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Battling Burnout

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In a culture that rewards busyness and work stress, women are experiencing a rise in burnout.

By Regine Malibiran

In today’s fast-paced and interconnected world, work can be anywhere —and everywhere. Email notifications, web conferences, phone calls: The list goes on and on. Clocking out doesn’t always mean the work stops anymore, not when emails can be answered from bed.

Earlier this year, the World Health Organization recognized burnout as an occupational phenomenon and diagnosable syndrome that stems from unmanaged chronic work stress. When diagnosing burnout, the WHO and medical professionals look for three key symptoms: fatigue and loss of energy, mental disconnection from work (often compounded by an unchallenged negative outlook) and a decrease in productivity and effectiveness.

Stress in the workplace isn’t new or unique to millennials, but addressing its impact on people’s lives is.

2/3 of full-time employees experience burnout on the job.

“People have historically been burnt out,” asserts Catherine Bitney, a licensed psychologist. “But now it’s allowed to be acknowledged. In the past, people would have said, ‘We’re all burnt out. So what?’ ”

Acknowledging burnout is the first step to overcoming it, but in order to effectively treat it, one needs to be aware of the root cause. Millennials often place a sense of worthiness on their work productivity and wear exhaustion like a badge of honor, bragging about how little sleep they had the night before or how many cups of coffee they need to function during the workday. And while millennials might be more likely to face burnout, thanks to their seemingly around-the-clock drive to focus on work, the condition isn’t limited to that generation. In fact, burnout is so widespread that a recent Gallup study found 2/3 of full-time employees experience burnout on the job.

“We are very much a society that does not know how to rest,” contends Danielle Locklear, a licensed marriage and family therapist associate. “Resting is not modeled for us. What’s modeled for us is totally burning yourself out then binge-watching TV for three days and shutting yourself off to the world.”

Sometimes it’s not pride that keeps people from resting, but guilt. For women and people of color especially, it’s hard to ask, “Why not work?” when your parents rely on you financially or when rent is due in a week.

“For people of color, it gets more complex because having burnout is really a luxury,” Bitney says. “People of color are more often poor and are so overworked and underpaid. They don’t have the luxury to sit and think about who they want to be and what they should do with their life.”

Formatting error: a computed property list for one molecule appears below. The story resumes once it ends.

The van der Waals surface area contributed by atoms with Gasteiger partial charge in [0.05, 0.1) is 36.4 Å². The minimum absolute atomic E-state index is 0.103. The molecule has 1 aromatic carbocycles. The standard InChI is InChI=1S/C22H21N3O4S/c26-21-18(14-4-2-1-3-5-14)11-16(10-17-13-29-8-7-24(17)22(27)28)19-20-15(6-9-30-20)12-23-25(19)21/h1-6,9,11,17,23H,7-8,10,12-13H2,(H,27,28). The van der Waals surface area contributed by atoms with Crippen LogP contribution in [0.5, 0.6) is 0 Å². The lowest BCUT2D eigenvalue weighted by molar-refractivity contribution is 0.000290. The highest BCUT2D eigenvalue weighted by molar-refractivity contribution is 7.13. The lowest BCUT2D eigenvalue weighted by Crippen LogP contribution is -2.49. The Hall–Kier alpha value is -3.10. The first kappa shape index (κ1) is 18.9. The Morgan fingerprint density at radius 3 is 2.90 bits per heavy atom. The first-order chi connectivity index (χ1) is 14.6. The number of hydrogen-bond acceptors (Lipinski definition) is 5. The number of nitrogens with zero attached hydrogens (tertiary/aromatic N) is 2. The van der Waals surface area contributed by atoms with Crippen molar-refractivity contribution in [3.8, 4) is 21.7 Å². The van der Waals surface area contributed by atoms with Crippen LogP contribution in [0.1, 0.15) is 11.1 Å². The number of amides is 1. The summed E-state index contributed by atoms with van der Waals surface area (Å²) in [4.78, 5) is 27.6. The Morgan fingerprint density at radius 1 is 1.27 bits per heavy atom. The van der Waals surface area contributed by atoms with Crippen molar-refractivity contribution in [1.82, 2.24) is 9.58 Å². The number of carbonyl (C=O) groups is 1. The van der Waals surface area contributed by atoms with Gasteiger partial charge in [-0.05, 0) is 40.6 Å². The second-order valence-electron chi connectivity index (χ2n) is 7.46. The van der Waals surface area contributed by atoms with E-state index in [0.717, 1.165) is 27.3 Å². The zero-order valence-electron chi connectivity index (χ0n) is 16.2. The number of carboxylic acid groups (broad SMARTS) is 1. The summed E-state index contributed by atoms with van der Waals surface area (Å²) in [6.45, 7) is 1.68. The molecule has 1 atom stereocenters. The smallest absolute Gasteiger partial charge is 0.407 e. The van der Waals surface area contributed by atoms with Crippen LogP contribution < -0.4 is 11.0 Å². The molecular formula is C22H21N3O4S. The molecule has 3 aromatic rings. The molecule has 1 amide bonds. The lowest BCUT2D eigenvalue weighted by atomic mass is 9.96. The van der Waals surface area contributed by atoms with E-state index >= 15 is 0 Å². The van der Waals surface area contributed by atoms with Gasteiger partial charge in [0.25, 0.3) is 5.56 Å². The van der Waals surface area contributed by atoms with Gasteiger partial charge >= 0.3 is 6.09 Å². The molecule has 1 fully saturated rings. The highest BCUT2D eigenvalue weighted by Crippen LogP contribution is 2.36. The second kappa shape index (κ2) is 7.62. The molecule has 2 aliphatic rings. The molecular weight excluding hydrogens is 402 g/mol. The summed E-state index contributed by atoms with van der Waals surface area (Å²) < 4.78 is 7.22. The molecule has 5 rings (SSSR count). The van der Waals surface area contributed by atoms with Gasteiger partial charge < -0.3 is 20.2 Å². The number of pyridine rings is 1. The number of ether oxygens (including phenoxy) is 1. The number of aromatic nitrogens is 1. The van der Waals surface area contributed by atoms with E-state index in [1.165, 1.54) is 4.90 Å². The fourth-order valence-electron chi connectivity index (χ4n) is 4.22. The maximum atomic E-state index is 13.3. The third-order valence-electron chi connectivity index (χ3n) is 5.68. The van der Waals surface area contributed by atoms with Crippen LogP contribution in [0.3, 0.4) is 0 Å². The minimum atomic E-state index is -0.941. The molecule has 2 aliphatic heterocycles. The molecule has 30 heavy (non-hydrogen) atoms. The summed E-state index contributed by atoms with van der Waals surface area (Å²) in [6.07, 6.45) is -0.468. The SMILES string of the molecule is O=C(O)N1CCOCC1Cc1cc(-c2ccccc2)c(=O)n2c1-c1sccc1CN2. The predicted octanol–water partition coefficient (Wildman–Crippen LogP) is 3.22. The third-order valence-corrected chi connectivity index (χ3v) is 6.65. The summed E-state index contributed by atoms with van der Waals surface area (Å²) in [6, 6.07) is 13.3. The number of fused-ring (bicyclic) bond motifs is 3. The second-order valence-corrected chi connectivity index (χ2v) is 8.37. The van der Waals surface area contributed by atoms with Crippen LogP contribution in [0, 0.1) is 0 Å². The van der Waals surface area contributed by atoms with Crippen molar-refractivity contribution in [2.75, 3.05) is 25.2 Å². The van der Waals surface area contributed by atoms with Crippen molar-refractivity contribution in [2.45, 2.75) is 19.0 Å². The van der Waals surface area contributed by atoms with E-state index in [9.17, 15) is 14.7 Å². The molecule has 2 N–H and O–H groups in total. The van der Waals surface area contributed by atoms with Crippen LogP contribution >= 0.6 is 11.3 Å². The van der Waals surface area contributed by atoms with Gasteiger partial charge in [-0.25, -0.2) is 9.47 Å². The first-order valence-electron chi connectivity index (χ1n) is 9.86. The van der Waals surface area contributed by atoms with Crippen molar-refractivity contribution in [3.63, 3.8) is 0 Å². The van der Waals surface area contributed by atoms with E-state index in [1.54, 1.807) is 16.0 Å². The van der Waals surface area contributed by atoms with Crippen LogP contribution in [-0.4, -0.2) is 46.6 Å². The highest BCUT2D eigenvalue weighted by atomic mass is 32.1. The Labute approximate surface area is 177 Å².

Unfortunately, there’s no way to get a smartphone-type notification in the brain that says, “You’re approaching burnout. Slow down!” However, with intentional self- reflection and the right tools, it’s possible to take heed of the signs early and take effective action.

“If you’re not present for what’s going on in life and you don’t feel the elation of a success,” you’re close to burnout, Locklear advises. “You’re just moving through the uncomfortable feelings of hardship without processing them or integrating them.”

Burnout can also manifest physically: When the psychological signs are ignored, symptoms like insomnia, fatigue and chest pain can arise.

Sometimes uncontrollable factors like the environment and cultural background influence a person’s tendency for burnout. And inevitably, there are times when our focus must be fully dedicated to work. Fortunately, there are ways to be mindful of our limits and bandwidth. It just takes some practice.

“It takes a great deal of integrity to say, ‘It’s not what I want to do, but it’s what my body needs,’ ” notes Natalia Amari, a licensed clinical social worker.

A key piece of battling burnout involves being mentally in alignment with the body and honoring and respecting it.

“Keep an eye on your ‘shoulds,’ ” Locklear advises. “Oftentimes, if you’re saying, ‘I really should do this,’ it is shame-based motivation. It’s a good opportunity to say, ‘Is this actually something that’s for me or is this something I’ve been told that I should be doing?’ ”

When her clients slow down, are more mindful and rest, Locklear witnesses a shift in their mental and physical health.

“Nothing about their job, responsibilities or home life has changed, but their entire well-being has completely transformed,” Locklear says, “because they know when to say no to things and they are actively cultivating daily practices.”

Ultimately, burnout can’t be cured by a single bubble bath. The work will always be there. So, do as the experts suggest: Take a step back and carve out time to rest so you can be there too—on healthy terms.


READ MORE FROM THE SEPTEMBER ISSUE

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